They're two different words, like "too" and "two". In kanji, 二 is the number "two" (two lines = count to 2; that's one way to think about it) に is NOT the number 2 unless you are spelling it out in hiragana for some reason. *to make things more confusing, in katakana に=二 this is a different script used mostly for foreign words. Context will tell you whether the number 2 or the syllable "ni" is being indicated.

    Hope that helped a bit!


    https://www.duolingo.com/profile/TALSON5

    2羽鳥がいます is also right, isn't it ?


    https://www.duolingo.com/profile/ChiNane

    I'd expect a の between the counter and the birds in that case.


    https://www.duolingo.com/profile/HoboingComa

    If 羽 is used for birds is there a specific word for dogs and cats?


    https://www.duolingo.com/profile/elementart_

    That would be 匹 (ひき)

    Here's a guide to Japanese counters, and here's a list of ~350 counters


    https://www.duolingo.com/profile/Goodie76079

    why do i need to add羽? 


    https://www.duolingo.com/profile/elementart_

    Oh boy you're in for a surprise.

    Japanese uses counters for almost all things. 羽 (わ) is the counter for birds Here's a neat guide (which further contains more detailed and specific guides)

    Don't worry though, as you'll be able to survive and be understood well enough without being judged, by using the general counter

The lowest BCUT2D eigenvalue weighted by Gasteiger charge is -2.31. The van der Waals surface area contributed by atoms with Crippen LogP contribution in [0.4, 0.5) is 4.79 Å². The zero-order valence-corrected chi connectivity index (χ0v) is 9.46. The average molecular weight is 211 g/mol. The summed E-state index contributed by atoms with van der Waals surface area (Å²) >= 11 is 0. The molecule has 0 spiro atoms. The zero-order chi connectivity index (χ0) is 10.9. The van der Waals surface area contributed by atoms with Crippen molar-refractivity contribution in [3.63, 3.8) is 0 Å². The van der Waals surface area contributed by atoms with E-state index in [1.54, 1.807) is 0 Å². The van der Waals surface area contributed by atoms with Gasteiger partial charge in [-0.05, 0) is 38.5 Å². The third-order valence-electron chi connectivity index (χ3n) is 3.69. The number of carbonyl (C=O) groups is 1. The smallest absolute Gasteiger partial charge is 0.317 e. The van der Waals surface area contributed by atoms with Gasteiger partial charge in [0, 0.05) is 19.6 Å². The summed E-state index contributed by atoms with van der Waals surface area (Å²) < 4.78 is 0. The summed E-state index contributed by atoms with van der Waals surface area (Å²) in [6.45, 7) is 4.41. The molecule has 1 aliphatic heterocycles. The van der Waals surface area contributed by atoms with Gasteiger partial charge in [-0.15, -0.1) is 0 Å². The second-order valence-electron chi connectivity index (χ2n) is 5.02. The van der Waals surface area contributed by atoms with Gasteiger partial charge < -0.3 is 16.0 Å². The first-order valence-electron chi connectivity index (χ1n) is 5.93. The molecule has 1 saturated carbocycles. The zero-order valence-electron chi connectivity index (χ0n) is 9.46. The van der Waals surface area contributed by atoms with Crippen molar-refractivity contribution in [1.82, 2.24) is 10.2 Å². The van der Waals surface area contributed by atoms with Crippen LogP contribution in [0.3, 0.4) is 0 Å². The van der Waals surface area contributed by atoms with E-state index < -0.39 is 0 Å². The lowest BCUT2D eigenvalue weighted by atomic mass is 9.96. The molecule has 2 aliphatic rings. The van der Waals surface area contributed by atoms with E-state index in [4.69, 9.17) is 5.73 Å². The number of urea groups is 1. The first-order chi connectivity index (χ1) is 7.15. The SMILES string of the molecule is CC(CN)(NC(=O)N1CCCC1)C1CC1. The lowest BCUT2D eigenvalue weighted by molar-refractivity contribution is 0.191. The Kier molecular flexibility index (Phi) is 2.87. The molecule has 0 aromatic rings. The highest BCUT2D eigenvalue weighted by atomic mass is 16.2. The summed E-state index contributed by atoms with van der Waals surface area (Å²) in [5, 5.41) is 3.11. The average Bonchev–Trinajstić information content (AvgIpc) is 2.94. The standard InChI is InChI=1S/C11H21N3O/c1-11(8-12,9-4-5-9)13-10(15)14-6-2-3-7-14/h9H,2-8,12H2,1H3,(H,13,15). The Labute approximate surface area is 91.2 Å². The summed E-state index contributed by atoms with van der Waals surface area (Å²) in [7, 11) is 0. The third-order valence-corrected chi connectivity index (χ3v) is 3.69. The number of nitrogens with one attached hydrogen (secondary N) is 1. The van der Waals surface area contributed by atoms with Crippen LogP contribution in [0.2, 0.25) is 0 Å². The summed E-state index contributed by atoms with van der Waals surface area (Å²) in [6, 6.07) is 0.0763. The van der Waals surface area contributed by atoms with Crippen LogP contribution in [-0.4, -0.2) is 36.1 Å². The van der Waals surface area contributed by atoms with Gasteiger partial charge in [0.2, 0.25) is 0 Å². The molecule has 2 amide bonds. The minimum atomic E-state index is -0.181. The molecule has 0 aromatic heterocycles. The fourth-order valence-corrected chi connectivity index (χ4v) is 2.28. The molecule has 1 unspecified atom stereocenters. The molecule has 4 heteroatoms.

https://www.duolingo.com/profile/LeNico

    I tried: 鳥がニわいます

    And Duolingo told me it's wrong. What do you think?


    https://www.duolingo.com/profile/Oliver747900

    I think that's katakana "ni", which stands for that particular syllable regardless of meaning, not kanji "ni", which is used specifically for words related to the number two.

    For this exercise, you need the kanji: 二

    Yes, it does look very similar!


    https://www.duolingo.com/profile/ParkerOlsen

    How is 「二」pronounced?


    https://www.duolingo.com/profile/Juliette780952

    二 is pronounced "ni". 二わ niwa


    https://www.duolingo.com/profile/ParkerOlsen

    Thank you! Just making sure it wasn't pronounced different because the counter


    https://www.duolingo.com/profile/liz.gc

    Duolingo has the pronunciation as ni hane. It should be ni wa. Please fix this throughout. I have seen nana hane on another item.


    https://www.duolingo.com/profile/Kmn8nKMj

    I got this too; I didn't know it was wrong. I wonder if "hane" is another pronunciation of the kanji that means something else?


    https://www.duolingo.com/profile/jyuppiter

    This is correct. Hane means feathers.


    https://www.duolingo.com/profile/kristianthulin

    Does 鳥が二羽そこです make any sense at all? To me it sounds like almost the same thing. Over there are the two birds?


    https://www.duolingo.com/profile/elementart_